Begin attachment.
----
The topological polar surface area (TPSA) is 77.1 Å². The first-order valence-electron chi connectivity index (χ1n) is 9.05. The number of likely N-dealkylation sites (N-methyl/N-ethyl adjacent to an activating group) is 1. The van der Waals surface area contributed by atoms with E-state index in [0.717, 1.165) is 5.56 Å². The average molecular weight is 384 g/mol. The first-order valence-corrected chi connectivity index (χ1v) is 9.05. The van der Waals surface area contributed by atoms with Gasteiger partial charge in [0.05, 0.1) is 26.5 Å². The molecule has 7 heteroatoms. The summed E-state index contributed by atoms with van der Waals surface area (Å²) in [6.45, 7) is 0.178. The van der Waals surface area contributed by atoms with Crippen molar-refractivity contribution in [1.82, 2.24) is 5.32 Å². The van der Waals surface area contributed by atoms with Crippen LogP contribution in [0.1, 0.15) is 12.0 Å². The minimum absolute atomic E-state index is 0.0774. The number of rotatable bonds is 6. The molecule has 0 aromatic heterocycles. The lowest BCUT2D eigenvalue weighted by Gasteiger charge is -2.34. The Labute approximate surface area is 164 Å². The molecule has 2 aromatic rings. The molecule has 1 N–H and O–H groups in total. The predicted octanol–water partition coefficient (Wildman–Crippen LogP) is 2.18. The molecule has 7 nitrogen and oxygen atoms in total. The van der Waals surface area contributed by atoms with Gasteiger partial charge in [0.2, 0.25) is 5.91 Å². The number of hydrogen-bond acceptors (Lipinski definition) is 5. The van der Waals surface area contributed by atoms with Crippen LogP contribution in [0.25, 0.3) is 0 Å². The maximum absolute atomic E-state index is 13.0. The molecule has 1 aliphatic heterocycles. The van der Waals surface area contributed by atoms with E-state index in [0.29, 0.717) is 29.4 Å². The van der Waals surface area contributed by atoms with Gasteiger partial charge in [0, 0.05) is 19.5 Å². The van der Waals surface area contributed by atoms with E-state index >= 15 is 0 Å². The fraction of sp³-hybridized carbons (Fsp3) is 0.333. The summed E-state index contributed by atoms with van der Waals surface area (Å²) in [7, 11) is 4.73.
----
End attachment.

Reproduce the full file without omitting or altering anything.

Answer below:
The topological polar surface area (TPSA) is 77.1 Å². The first-order valence-electron chi connectivity index (χ1n) is 9.05. The number of likely N-dealkylation sites (N-methyl/N-ethyl adjacent to an activating group) is 1. The van der Waals surface area contributed by atoms with E-state index in [0.717, 1.165) is 5.56 Å². The average molecular weight is 384 g/mol. The first-order valence-corrected chi connectivity index (χ1v) is 9.05. The van der Waals surface area contributed by atoms with Gasteiger partial charge in [0.05, 0.1) is 26.5 Å². The molecule has 7 heteroatoms. The summed E-state index contributed by atoms with van der Waals surface area (Å²) in [6.45, 7) is 0.178. The van der Waals surface area contributed by atoms with Crippen molar-refractivity contribution in [1.82, 2.24) is 5.32 Å². The van der Waals surface area contributed by atoms with Crippen LogP contribution in [0.1, 0.15) is 12.0 Å². The minimum absolute atomic E-state index is 0.0774. The number of rotatable bonds is 6. The molecule has 0 aromatic heterocycles. The lowest BCUT2D eigenvalue weighted by Gasteiger charge is -2.34. The Labute approximate surface area is 164 Å². The molecule has 2 aromatic rings. The molecule has 1 N–H and O–H groups in total. The predicted octanol–water partition coefficient (Wildman–Crippen LogP) is 2.18. The molecule has 7 nitrogen and oxygen atoms in total. The van der Waals surface area contributed by atoms with Gasteiger partial charge in [0.2, 0.25) is 5.91 Å². The number of hydrogen-bond acceptors (Lipinski definition) is 5. The van der Waals surface area contributed by atoms with Crippen LogP contribution in [0.25, 0.3) is 0 Å². The maximum absolute atomic E-state index is 13.0. The molecule has 1 aliphatic heterocycles. The van der Waals surface area contributed by atoms with E-state index in [0.29, 0.717) is 29.4 Å². The van der Waals surface area contributed by atoms with Gasteiger partial charge in [0, 0.05) is 19.5 Å². The van der Waals surface area contributed by atoms with E-state index >= 15 is 0 Å². The fraction of sp³-hybridized carbons (Fsp3) is 0.333. The summed E-state index contributed by atoms with van der Waals surface area (Å²) in [7, 11) is 4.73.